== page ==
Most web server platforms have developed to the point where built-in APIs exist to complete effectively any needed interaction with the server’s operating system. APIs can allow developers to access the filesystem, interface with other processes, and perform network communications in a safe way. Although, there are several conditions in which developers choose to use the more heavyweight technique of issuing operating system commands directly to the server. This option can be attractive because of its ability and simplicity and usually gives a functional solution to a particular problem.
However, if the application passes user-supplied input to OS commands, the application may be vulnerable to command injection, allowing an attacker to submit malicious input that changes the commands that the developers meant to perform.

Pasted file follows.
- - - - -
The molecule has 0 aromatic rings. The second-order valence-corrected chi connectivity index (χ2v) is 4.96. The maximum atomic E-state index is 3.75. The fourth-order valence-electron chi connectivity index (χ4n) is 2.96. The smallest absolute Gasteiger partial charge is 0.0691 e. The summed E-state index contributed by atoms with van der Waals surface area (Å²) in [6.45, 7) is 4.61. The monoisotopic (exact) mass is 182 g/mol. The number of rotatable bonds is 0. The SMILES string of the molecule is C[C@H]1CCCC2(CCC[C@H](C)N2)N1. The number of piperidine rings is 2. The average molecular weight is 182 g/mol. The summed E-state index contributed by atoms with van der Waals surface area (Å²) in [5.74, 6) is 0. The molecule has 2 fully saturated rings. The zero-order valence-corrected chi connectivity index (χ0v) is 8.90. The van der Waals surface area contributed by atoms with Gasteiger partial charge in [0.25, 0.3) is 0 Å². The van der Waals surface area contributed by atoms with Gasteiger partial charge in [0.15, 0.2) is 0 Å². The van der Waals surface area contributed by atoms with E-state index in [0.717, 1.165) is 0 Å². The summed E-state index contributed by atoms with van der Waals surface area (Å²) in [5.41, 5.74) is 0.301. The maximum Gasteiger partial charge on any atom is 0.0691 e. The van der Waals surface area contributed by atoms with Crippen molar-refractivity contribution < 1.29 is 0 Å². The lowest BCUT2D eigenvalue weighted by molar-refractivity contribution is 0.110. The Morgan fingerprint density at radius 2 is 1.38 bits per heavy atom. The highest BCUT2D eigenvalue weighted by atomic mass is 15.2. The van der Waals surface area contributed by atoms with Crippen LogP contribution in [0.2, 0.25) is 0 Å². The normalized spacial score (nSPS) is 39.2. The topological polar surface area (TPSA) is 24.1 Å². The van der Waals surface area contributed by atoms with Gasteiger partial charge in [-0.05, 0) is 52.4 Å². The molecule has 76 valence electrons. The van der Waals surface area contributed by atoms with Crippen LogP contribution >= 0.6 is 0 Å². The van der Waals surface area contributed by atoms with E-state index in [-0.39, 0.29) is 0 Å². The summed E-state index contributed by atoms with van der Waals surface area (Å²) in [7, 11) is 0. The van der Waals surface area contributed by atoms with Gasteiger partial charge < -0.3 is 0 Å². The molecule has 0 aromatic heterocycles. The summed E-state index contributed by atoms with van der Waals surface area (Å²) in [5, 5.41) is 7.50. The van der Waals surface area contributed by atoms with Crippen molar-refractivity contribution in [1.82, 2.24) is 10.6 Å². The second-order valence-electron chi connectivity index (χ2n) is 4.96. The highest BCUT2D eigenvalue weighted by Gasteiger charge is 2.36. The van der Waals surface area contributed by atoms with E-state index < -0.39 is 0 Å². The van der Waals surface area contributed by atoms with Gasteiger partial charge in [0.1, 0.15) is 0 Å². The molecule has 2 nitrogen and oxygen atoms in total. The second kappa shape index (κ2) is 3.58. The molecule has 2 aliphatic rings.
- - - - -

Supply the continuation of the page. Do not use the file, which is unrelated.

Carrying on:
Functions such as “exec” and “wscript.shell” are usually used to issue OS commands. If a developer wants to use an API to perform a task such as listing the contents of a directory, a hacker may be able to tamper it to write arbitrary files. Any injected commands regularly run in the security context of the web server process, which usually is powerful for an attacker to compromise the whole server.
Command injection vulnerabilities of this sort have appeared in numerous custom-built web applications. They have been especially common within applications that implement an administrative interface to an enterprise server or to devices such as firewalls, printers, and routers. These applications usually have special requirements for OS interaction that lead developers to use direct commands that incorporate user-supplied data.
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